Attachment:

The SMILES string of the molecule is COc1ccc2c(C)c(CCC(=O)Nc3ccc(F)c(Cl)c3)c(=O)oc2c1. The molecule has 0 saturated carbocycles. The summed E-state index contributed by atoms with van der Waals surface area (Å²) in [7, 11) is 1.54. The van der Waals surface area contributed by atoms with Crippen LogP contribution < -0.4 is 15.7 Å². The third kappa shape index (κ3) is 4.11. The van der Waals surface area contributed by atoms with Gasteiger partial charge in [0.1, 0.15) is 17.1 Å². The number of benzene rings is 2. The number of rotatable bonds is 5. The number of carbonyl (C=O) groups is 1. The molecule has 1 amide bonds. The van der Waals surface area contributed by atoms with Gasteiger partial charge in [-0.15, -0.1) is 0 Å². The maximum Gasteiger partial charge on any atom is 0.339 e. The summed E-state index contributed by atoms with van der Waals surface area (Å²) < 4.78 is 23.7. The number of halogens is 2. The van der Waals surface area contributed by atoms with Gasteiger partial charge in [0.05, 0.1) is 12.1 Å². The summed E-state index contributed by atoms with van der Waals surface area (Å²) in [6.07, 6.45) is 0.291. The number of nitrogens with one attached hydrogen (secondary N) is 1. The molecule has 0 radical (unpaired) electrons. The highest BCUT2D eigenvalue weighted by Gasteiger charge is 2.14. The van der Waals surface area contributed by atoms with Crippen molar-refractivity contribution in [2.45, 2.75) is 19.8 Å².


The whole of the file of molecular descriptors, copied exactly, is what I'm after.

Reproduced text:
The SMILES string of the molecule is COc1ccc2c(C)c(CCC(=O)Nc3ccc(F)c(Cl)c3)c(=O)oc2c1. The molecule has 0 saturated carbocycles. The summed E-state index contributed by atoms with van der Waals surface area (Å²) in [7, 11) is 1.54. The van der Waals surface area contributed by atoms with Crippen LogP contribution < -0.4 is 15.7 Å². The third kappa shape index (κ3) is 4.11. The van der Waals surface area contributed by atoms with Gasteiger partial charge in [0.1, 0.15) is 17.1 Å². The number of benzene rings is 2. The number of rotatable bonds is 5. The number of carbonyl (C=O) groups is 1. The molecule has 1 amide bonds. The van der Waals surface area contributed by atoms with Gasteiger partial charge in [-0.15, -0.1) is 0 Å². The maximum Gasteiger partial charge on any atom is 0.339 e. The summed E-state index contributed by atoms with van der Waals surface area (Å²) < 4.78 is 23.7. The number of halogens is 2. The van der Waals surface area contributed by atoms with Gasteiger partial charge in [0.05, 0.1) is 12.1 Å². The summed E-state index contributed by atoms with van der Waals surface area (Å²) in [6.07, 6.45) is 0.291. The number of nitrogens with one attached hydrogen (secondary N) is 1. The molecule has 0 radical (unpaired) electrons. The highest BCUT2D eigenvalue weighted by Gasteiger charge is 2.14. The van der Waals surface area contributed by atoms with Crippen molar-refractivity contribution in [2.45, 2.75) is 19.8 Å².